A flash of lightning, perhaps combined with a sensation of feeling cold and restless, woke me up between 3 a.m. and 4:30 a.m. Before or after that, I dreamed that I was staying with an aunt (not an actual one) and that there was something uncomfortable about the situation, despite the appearance of a serene household. This was undone when a sheriff’s car, light flashing, raced up to the house. I was shocked because I could not imagine why. I saw my aunt then, who told me triumphantly that she had obtained a court order to remove “her” and her daughter from the house, “her” proving to be a sister-in-law. I did not know in what way the woman was offensive, but the angry face of a man appeared in my mind, and I thought, “He must be my uncle; he will be angry, and I don’t want to witness it.”
I was in the garden leaning over some ground cover when I spotted a chick that had soiled itself, with the down missing from the dirty area on the right side. It appeared to be ill. Not knowing what to do and being afraid of scaring it, I held up my finger. To my surprise, it readily hopped up onto it. It seemed to be preternaturally intelligent and to be trying to tell me something. I took it to a man, probably a gardener, who cleaned it. I returned it to the same spot in the ground cover. Later I found it soiled again in exactly the same way, like it was a sign.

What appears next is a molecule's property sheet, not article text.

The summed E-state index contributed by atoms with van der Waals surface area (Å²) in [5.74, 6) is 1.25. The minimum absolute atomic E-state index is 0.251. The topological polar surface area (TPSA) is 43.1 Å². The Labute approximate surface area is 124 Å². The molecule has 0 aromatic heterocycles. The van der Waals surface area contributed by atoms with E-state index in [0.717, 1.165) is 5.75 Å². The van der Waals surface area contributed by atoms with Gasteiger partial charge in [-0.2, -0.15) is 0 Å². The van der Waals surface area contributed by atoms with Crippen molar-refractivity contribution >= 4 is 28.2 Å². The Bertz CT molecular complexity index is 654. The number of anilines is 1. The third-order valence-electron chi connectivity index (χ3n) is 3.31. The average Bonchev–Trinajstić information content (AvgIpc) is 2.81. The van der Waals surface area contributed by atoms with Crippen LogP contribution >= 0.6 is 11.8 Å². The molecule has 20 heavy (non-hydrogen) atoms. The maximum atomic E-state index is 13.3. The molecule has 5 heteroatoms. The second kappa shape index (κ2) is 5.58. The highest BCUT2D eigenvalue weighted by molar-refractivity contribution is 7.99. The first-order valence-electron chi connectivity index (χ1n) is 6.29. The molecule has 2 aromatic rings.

This was to be my last day at my aunt’s house, and I found out that everyone had been looking for me urgently because my father had become sick and had been placed on hydrogen. I couldn’t find him anywhere, and I couldn’t think of what was wrong with him that hydrogen would treat. It sounded serious. I felt scared, both that something would happen to him and that the situation was so odd that I hadn’t known he was there and I couldn’t picture him.
I came to an area in the house that was like a nightclub. The Beatles and an Indian group with one of my former roommates were below me. He and I started to talk about another roommate, but the Beatles chided him for talking to the customers.
Their act involved what they said was a magical Eastern practice of placing people into bags, hanging the bags up, and setting them on fire. I didn’t want to watch. Despite myself, I could see a woman in a bag as clearly as if it were transparent, not opaque, and she appeared to be unharmed somehow. It was too surreal for me, and I had to leave.
I began to look for a bathroom and only then realized how large my aunt’s place was. I found jewelry and other shops, and a salon. Then I discovered my aunt and uncle’s private quarters, where I hoped I would not be caught because I was under the impression that I was not to know about the extent or nature of the property or where they lived. The quarters had portholes, and I began to wonder if this weren’t a cruise ship rather than the New England house I had thought. Now that I had an idea of its size and weirdness, I didn’t want to leave. I also worried vaguely about my father; I still had not seen him. I was afraid of what I might find.